Characterization of chorioamnionitis in 2nd-trimester C-section placentas and correlation with microorganism recovery from subamniotic tissues

Pediatr Dev Pathol. Jan-Feb 2008;11(1):15-22. doi: 10.2350/07-06-0285.1.

Abstract

Prolonged exposure to infection appears to influence fetal/neonatal development. We characterize the relationship between histologic patterns of inflammation and microorganism recovery from the placentas of live born infants delivered before the 28th postmenstrual week. The subamniotic parenchyma of 835 placentas delivered by cesarean section were cultured and evaluated for specific histologic patterns of inflammation in a blinded fashion. Cases with prolonged membrane rupture were excluded. Microorganisms were recovered from 41% of placentas. Microorganisms found more frequently in placentas with high-grade chorionic plate inflammation include Actinomyces, Prevotella bivia, Corynebacterium sp., Escherichia coli, Peptostreptococcus magnus, multiple species of Streptococci, and Mycoplasma sp., including Ureaplasma urealyticum. These microorganisms were also associated with fetal vasculitis (neutrophilic infiltration of chorionic plate stem vessels or umbilical cord). Recovery of microorganisms from placental parenchyma is associated with histologic inflammation. The same microorganisms responsible for inciting high-grade chorionic plate inflammation are also most likely to promote fetal inflammation.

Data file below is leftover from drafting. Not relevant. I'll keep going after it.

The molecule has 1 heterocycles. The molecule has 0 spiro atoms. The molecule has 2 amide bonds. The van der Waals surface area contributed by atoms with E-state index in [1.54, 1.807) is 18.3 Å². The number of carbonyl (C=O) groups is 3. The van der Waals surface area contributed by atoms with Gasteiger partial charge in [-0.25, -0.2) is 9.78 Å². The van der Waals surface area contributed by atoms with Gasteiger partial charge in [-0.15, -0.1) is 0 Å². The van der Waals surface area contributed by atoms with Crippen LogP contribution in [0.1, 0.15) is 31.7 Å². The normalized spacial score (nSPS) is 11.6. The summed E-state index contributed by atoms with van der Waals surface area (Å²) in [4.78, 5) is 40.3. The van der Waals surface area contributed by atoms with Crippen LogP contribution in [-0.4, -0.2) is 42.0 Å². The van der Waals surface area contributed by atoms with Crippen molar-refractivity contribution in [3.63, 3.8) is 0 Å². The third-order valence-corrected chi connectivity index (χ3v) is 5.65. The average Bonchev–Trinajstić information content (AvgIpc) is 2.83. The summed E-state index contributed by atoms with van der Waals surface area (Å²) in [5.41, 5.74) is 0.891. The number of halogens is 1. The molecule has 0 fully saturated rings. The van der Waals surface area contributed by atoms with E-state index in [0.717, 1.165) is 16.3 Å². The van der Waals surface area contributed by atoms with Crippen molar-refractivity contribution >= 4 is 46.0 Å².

Publication types

  • Multicenter Study

MeSH terms

  • Bacteria / classification
  • Bacteria / isolation & purification*
  • Cesarean Section
  • Chorioamnionitis / microbiology*
  • Chorioamnionitis / pathology*
  • Chorion / blood supply
  • Chorion / microbiology
  • Female
  • Gestational Age
  • Humans
  • Inflammation / pathology
  • Obstetric Labor, Premature
  • Placenta / microbiology*
  • Placenta / pathology*
  • Placenta Diseases / microbiology*
  • Placenta Diseases / pathology*
  • Pregnancy
  • Pregnancy Complications, Infectious / microbiology*
  • Pregnancy Complications, Infectious / pathology*
  • Pregnancy Trimester, Second
  • Premature Birth
  • Umbilical Cord / microbiology
  • United States
  • Vasculitis / microbiology